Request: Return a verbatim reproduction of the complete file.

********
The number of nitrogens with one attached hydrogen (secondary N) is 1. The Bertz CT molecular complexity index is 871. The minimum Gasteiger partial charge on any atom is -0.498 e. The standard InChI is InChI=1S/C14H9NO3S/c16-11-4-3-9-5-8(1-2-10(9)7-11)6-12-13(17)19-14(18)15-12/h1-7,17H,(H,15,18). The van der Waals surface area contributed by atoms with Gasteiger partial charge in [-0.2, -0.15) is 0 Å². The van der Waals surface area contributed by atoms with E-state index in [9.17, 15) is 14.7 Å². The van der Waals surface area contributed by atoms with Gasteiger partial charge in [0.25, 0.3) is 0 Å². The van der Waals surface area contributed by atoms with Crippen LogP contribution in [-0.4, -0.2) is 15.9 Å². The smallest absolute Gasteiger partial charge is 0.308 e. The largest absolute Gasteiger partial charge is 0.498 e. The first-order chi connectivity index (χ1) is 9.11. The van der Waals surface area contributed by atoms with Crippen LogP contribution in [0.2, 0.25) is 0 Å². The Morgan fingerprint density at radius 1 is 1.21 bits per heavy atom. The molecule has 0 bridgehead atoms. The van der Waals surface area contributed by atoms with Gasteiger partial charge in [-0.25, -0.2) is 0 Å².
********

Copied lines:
The number of nitrogens with one attached hydrogen (secondary N) is 1. The Bertz CT molecular complexity index is 871. The minimum Gasteiger partial charge on any atom is -0.498 e. The standard InChI is InChI=1S/C14H9NO3S/c16-11-4-3-9-5-8(1-2-10(9)7-11)6-12-13(17)19-14(18)15-12/h1-7,17H,(H,15,18). The van der Waals surface area contributed by atoms with Gasteiger partial charge in [-0.2, -0.15) is 0 Å². The van der Waals surface area contributed by atoms with E-state index in [9.17, 15) is 14.7 Å². The van der Waals surface area contributed by atoms with Gasteiger partial charge in [0.25, 0.3) is 0 Å². The van der Waals surface area contributed by atoms with Crippen LogP contribution in [-0.4, -0.2) is 15.9 Å². The smallest absolute Gasteiger partial charge is 0.308 e. The largest absolute Gasteiger partial charge is 0.498 e. The first-order chi connectivity index (χ1) is 9.11. The van der Waals surface area contributed by atoms with Crippen LogP contribution in [0.2, 0.25) is 0 Å². The Morgan fingerprint density at radius 1 is 1.21 bits per heavy atom. The molecule has 0 bridgehead atoms. The van der Waals surface area contributed by atoms with Gasteiger partial charge in [-0.25, -0.2) is 0 Å².